… who don’t help other expats.*
When I first moved to Azerbaijan in 1996, the online world was in its infancy, and although the company provided us with practical help (housing, school, shipping, etc) there was no orientation or cultural training. I was on my own. The first expat women I met were wives of my husband’s colleagues working for his company. Another mother of two of the western children at my son’s school was working at her embassy. I frequented the handful of stores catering to westerners and never saw another western woman. In the end I assumed there probably weren’t many non-working expat women like me. Many afternoons were spent staring out of my apartment window, happy my husband had a good job, happy my son was settling in school, happy to be having the adventure of a lifetime, but desperately lonely.
When I learned that an expat neighbour (also working) belonged to an international women’s club I asked her how to join. She said she’d enquire but came back and told me they weren’t accepting new members at that time. I was devastated. Later I learned that the club had a byelaw about maintaining a balance between local vs expatriate members and that for a while they suspended taking new members. To this day I don’t know which is worse, that a club for expats should ever close its doors to new members, or that my neighbour didn’t at least offer to introduce me to some of the women outside of club meetings.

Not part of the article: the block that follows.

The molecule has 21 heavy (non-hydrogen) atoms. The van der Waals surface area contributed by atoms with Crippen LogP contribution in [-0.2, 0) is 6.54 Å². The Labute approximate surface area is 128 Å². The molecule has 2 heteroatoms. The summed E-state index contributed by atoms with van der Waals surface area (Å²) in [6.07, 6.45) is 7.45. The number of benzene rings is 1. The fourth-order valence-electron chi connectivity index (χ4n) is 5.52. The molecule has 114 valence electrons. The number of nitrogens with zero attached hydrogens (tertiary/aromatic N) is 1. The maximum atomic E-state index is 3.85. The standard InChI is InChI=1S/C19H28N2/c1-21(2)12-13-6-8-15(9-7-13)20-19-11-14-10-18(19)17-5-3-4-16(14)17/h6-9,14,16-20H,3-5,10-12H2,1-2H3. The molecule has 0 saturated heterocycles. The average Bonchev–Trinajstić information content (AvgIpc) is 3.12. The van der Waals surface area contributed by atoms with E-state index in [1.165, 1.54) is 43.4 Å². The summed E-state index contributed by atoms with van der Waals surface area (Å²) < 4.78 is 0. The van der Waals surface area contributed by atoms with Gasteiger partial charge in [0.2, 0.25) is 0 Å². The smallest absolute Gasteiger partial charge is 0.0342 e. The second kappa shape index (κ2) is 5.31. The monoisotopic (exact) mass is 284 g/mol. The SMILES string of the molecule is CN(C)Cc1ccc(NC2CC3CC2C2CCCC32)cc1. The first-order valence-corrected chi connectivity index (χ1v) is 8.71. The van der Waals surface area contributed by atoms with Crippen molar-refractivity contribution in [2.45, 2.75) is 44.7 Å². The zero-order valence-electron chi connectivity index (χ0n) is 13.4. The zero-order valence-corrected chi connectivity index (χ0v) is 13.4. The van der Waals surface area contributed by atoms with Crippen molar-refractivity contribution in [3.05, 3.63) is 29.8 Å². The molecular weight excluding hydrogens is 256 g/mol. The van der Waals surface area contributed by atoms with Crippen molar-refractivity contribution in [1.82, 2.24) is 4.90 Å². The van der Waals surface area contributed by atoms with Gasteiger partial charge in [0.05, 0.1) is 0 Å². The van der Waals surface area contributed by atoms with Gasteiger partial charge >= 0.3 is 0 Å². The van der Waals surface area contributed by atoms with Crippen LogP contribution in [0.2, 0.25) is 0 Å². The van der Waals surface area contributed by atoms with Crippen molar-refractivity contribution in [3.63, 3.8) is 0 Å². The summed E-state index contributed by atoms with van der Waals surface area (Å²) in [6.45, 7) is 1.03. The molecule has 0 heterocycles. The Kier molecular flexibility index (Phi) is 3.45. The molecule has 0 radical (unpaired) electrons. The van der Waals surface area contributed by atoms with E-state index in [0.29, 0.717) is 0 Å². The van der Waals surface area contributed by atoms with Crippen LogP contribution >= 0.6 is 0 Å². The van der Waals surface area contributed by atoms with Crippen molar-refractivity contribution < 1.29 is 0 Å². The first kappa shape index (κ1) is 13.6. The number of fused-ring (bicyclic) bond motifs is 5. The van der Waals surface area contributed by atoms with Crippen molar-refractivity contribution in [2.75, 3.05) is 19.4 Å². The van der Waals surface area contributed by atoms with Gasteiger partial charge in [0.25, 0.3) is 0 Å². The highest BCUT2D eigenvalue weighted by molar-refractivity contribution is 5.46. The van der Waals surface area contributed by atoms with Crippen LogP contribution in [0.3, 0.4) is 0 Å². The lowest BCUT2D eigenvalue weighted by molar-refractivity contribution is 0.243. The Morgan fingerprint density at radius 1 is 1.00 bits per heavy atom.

Five years and two countries later, I found myself in Egypt. By then, I was a much more experienced and self-confident expat wife. I thought I knew the ropes. I joined a thriving expat community centre, took language classes, joined craft and bridge groups, volunteered at my son’s school, did everything to put myself out there and meet people. And while I certainly met lots of people and had a busy life, in the year I was there I never found a group I really wanted to hang out with, or someone I could truthfully call a friend.
Four months after arriving in Azerbaijan a new child arrived at the tiny international school. His mom, a veteran expat wife, quickly sussed out where the other women were getting together and soon I had a circle of not just expat but also local friends, some of whom remain friends to this day.
After a year in Egypt we were transferred to the UAE and a kind company wife immediately phoned and invited me to join a craft group, which became a springboard to all kinds of friendships and opportunities. I never looked back.
These experiences, good and bad have left me forever aware of the importance of support for expat spouses. It needn’t be complex or expensive and sometimes it’s best left to the spouses themselves. Back home now in Canada and working, I have less time to devote to real-world expat groups and yet I’m finding new ways to connect online. Next example of successful online support groups, coming up ….
*Adapted from Madeleine K. Albright’s quote “There is a special place in hell for women who don’t help other women.”